Freebass: You Don’t Know This About Me - The Arthur Baker Remixes EP

AJ Ramirez

Freebass: You Don’t Know This About Me presents five remixes of a song by a group featuring three bassists from some of Manchester's greatest bands.


You Don’t Know This About Me - The Arthur Baker Remixes EP

Label: Hacienda
US Release Date: 2010-08-10
UK Release Date: 2010-08-10

Peter Hook of Joy Division and New Order! Andy Rourke of the Smiths! Mani of the Stone Roses! Ever since the project participants first teased it in the press a few years back, Freebass has both held promise, based on the individuals involved, and evoked a sense of impending dread due to the Spinal Tap-esque ludicrousness inherent in crafting a band around the bassists from three of Manchester, England’s most important rock bands. After years of off-and-on work, Freebass is finally ready to be unleashed upon the world, with You Don’t Know This About Me being half of a pair of EPs preceding the debut of the band’s full-length, It’s a Beautiful Life.

Typical of supergroup endeavors, You Don’t Know This About Me is a real letdown, neither drawing from the defining strengths of the artists’ home turf nor offering anything satisfactory to counter that deficiency. What’s truly disappointing is how much of a letdown it is. Featuring Tim Burgess of the Charlatans on vocals, the EP exclusively consists of five remixes of the title track by revered producer Arthur Baker, about three more than anyone actually needs (though the a cappella remix has its odd charms, thanks to Mr. Burgess). Such redundancy could be acceptable if “You Don’t Know This About Me” was a cracking track in the first place. Instead, it’s middling and blandly dull dance-rock, stifled by an airy facelessness that makes it impossible for the song to stick in the head. With the tune’s high-pitched bass melodies and overall somber ambiance, it’s clear that Hook is the dominant partner in the project, meaning that on the more lackluster rock-oriented remixes Freebass sounds like forgettable, third-rate, modern rock radio copycats from the ‘80s. It's all terribly disappointing. Time after time, the members of Freebass have made big noises about what to expect, but after examination of this EP, the wait for more material isn’t exactly killing me.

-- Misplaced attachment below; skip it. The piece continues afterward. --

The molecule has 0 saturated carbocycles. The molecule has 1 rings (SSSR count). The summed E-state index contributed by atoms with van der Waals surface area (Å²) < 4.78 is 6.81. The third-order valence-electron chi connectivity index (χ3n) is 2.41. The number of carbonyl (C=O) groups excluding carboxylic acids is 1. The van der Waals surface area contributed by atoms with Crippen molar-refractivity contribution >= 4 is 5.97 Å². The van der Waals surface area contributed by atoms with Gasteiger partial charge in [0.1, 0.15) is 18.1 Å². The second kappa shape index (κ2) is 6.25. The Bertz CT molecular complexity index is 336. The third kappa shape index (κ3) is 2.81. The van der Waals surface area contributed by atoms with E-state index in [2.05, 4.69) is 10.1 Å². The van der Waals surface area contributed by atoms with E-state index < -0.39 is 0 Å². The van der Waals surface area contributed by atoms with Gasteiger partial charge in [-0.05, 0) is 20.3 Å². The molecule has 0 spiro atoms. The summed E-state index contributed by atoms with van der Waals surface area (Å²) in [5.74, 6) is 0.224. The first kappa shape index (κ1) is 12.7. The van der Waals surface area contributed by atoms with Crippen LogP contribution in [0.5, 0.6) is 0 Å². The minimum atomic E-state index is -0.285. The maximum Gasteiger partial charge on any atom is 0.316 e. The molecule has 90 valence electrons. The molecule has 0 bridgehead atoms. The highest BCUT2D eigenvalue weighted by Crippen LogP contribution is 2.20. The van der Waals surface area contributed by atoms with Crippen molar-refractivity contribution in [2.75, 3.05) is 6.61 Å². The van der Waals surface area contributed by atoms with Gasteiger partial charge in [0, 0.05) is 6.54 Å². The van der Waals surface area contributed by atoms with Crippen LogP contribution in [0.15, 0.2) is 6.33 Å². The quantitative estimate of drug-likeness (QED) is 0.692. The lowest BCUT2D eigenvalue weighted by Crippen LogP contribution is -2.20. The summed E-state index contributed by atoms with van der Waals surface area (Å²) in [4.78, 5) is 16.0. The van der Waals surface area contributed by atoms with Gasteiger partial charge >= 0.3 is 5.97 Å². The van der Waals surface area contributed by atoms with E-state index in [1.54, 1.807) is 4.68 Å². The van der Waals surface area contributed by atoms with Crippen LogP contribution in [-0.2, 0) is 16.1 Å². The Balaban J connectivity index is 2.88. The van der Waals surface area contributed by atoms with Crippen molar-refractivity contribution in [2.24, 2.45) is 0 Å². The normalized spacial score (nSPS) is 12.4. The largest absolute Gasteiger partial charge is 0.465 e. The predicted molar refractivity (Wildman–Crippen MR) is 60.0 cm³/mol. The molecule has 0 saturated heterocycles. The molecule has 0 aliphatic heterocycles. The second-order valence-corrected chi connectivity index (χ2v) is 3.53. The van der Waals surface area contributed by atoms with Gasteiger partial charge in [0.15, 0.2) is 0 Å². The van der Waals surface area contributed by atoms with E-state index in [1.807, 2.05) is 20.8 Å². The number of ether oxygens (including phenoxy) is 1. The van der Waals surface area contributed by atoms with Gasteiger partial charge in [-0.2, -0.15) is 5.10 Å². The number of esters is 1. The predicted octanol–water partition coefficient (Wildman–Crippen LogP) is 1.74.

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Alfred Hitchock and Janet Leigh on the set of Psycho (courtesy of Dogwoof)

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Deep Purple

Long Beach 1971

Label: earMUSIC
US Release Date: 2015-05-26
UK Release Date: 2015-03-09
Label Website
Artist Website

Remastered in 2014, Deep Purple's four song, 70-minute Long Beach 1971 showcases a band in top form, on fire. This rare concert, featuring the band's MK II lineup, was recorded at Long Beach Arena in Long Beach, California, on July 30, 1971. It was [also] broadcast on radio (KUSC 91.5 FM). Each now-classic song has been extended, featuring great dynamics, full-band flight of fancy jams, and delectable solos. The delivery evokes genuine nostalgia. Vocalist Ian Gillian's inter-song banter remains timelessly enjoyable, and reminds listeners that this was performed for an audience.

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